May 11, 2007
Pope Benedict XVI (formerly Joseph Ratzinger) is visiting Brazil, in conjunction with the first conference of Latin American bishops for the last 15 years. It is the first time he has been to Latin America since he was elevated to Pontiff. He used the occasion to canonize the first saint born in Brazil, the 18th Century monk Friar Galvao, who was famed for miraculous healings. The Pope warned Brazilians not to fall prey to hedonistic temptations, but hedonism is practically the essence of Brazil's national identity. Although Brazil is "the world's most populous Catholic nation," most of the people are not particularly devout, and paganism is perhaps as strong there as Christianity is. See BBC.
A strike by teachers in Argentina that began last month has turned into a big political mess. President Kirchner persuaded the governor of his home state of Santa Cruz to resign after protests got out of hand, embarrassing Kirchner. The president is getting a reputation for governing in a heavy-handed authoritarian style, which is sadly in keeping with Argentina's political culture. See CNN.com. Kirchner's style of cynical, hard-ball politics has cost him moral authority to deal with grievances such as the teachers who seek higher pay. If he can exploit nationalistic sentiments to coerce the World Bank into backing down on demands for debt repayment, then interest groups in his own country can expect to get their way by using similar Machiavellian tactics.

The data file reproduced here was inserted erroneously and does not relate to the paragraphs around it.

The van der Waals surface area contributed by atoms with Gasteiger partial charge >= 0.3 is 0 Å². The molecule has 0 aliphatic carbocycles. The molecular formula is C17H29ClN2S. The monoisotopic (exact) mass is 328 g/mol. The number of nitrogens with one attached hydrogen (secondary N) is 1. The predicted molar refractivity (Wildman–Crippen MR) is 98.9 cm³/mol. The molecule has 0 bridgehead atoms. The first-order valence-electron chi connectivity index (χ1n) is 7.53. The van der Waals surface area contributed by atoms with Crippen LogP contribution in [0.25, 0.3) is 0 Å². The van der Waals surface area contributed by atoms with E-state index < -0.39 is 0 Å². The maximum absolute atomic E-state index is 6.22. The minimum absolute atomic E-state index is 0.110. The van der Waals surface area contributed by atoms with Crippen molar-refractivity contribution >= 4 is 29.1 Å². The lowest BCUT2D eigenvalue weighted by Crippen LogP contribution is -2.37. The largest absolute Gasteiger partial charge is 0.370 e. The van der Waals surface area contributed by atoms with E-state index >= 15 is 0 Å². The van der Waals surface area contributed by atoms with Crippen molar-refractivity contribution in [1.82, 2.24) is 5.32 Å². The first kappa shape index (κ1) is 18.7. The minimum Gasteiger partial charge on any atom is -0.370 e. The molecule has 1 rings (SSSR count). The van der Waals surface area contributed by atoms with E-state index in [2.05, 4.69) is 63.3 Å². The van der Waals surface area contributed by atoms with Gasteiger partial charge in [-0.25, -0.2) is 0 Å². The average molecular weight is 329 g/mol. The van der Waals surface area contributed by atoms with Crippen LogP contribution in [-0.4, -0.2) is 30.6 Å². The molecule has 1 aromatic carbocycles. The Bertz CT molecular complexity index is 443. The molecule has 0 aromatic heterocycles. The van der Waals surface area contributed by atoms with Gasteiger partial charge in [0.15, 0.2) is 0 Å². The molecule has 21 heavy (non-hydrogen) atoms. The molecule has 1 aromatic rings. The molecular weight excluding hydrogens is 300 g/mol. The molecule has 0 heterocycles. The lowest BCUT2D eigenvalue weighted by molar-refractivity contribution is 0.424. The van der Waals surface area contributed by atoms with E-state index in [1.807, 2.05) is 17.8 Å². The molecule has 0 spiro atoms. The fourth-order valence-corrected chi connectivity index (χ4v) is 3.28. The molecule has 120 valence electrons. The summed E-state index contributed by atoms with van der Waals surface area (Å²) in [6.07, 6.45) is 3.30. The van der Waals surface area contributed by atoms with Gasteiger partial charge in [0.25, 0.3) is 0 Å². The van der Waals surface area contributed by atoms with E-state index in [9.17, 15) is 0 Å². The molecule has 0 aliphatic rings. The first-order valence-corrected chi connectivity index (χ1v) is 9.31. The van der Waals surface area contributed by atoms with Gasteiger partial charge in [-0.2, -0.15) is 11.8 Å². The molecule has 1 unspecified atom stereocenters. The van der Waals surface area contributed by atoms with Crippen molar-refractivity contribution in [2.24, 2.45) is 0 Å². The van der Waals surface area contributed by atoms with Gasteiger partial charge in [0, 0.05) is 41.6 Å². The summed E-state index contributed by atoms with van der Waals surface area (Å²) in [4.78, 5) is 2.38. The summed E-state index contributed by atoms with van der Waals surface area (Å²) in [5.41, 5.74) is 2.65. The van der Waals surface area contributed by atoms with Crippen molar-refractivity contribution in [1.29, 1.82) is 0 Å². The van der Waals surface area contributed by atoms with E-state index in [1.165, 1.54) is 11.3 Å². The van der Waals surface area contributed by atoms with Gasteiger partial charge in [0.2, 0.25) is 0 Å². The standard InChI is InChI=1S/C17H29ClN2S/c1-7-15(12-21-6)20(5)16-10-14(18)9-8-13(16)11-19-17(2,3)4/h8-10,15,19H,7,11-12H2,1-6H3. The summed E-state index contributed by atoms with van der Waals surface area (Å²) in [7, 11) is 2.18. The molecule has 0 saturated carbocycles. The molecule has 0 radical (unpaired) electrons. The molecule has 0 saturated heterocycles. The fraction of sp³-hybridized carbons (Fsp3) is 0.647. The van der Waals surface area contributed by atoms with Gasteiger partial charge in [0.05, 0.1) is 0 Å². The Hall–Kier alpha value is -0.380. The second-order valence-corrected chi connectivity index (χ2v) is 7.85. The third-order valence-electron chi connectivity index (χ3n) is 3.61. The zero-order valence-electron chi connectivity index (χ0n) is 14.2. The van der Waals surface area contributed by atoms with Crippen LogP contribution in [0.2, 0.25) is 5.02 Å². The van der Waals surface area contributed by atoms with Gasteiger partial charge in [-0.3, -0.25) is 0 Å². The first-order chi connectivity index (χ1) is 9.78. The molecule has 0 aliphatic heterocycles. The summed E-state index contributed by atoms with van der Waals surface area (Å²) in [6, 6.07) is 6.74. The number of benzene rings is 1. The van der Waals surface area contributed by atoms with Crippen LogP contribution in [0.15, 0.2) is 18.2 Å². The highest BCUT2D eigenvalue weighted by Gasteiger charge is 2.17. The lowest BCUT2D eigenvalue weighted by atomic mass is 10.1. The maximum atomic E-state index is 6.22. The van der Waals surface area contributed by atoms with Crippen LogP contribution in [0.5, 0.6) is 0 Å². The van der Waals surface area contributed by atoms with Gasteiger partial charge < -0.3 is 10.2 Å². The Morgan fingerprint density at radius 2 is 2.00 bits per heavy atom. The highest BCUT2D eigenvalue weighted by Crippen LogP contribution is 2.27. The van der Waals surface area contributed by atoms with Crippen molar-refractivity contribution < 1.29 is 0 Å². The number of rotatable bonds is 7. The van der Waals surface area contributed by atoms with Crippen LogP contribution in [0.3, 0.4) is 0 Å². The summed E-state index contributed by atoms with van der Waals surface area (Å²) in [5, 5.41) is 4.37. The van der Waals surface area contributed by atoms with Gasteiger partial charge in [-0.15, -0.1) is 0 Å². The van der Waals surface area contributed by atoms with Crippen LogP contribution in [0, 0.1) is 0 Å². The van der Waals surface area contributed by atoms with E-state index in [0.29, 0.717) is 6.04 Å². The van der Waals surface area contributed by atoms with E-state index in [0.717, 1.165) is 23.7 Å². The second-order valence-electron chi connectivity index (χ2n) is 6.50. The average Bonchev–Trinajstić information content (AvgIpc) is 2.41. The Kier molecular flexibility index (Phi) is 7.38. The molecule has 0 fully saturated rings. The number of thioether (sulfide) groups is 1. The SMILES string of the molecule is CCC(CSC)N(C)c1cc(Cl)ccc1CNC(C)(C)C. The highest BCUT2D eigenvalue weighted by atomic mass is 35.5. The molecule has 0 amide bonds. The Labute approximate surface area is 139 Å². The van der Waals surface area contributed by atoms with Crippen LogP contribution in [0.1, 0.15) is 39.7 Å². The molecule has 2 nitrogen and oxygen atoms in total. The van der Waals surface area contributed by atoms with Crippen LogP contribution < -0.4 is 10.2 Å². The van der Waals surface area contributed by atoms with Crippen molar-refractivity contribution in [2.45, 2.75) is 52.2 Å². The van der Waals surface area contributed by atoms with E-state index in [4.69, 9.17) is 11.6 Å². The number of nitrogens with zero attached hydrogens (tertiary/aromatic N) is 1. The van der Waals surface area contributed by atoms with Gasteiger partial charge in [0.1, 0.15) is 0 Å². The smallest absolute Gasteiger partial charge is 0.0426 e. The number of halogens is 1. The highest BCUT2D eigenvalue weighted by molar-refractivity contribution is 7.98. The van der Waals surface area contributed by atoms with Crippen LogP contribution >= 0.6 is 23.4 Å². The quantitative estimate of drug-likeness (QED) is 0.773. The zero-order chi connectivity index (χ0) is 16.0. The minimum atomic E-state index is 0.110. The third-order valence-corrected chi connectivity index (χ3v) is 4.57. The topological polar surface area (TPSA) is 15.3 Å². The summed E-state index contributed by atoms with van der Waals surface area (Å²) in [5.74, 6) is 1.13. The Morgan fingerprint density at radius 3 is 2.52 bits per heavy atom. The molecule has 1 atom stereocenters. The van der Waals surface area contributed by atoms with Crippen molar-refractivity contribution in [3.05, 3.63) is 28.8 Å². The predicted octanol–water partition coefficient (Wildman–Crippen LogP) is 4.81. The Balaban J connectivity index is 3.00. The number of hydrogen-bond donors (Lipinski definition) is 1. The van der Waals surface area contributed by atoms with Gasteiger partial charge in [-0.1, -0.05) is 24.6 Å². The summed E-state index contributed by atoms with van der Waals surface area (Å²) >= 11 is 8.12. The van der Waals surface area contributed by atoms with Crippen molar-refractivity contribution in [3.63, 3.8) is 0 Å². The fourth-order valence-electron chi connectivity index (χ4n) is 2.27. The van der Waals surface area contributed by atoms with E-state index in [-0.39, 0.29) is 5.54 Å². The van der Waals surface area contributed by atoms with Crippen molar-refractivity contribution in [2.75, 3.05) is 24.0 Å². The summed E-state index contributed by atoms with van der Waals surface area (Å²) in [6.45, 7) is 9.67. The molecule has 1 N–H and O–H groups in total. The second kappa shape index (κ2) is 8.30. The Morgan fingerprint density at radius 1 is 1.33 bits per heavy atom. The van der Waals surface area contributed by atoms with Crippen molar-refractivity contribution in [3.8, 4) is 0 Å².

Shining Path leader Abimael Guzman and his second-in-command Elena Iparraguirre, both of whom are serving life sentences for terrorism, plan to get married, but no date has been set. If the jailhouse nuptials do take place, the "happy couple" will get six conjugal visits per year. See CNN.com. Guzman was a philosophy professor who became enamored of Mao Zedong and set about killing and destroying much of the infrastructure of the Peruvian highlands from 1980 until 1992, when he was captured.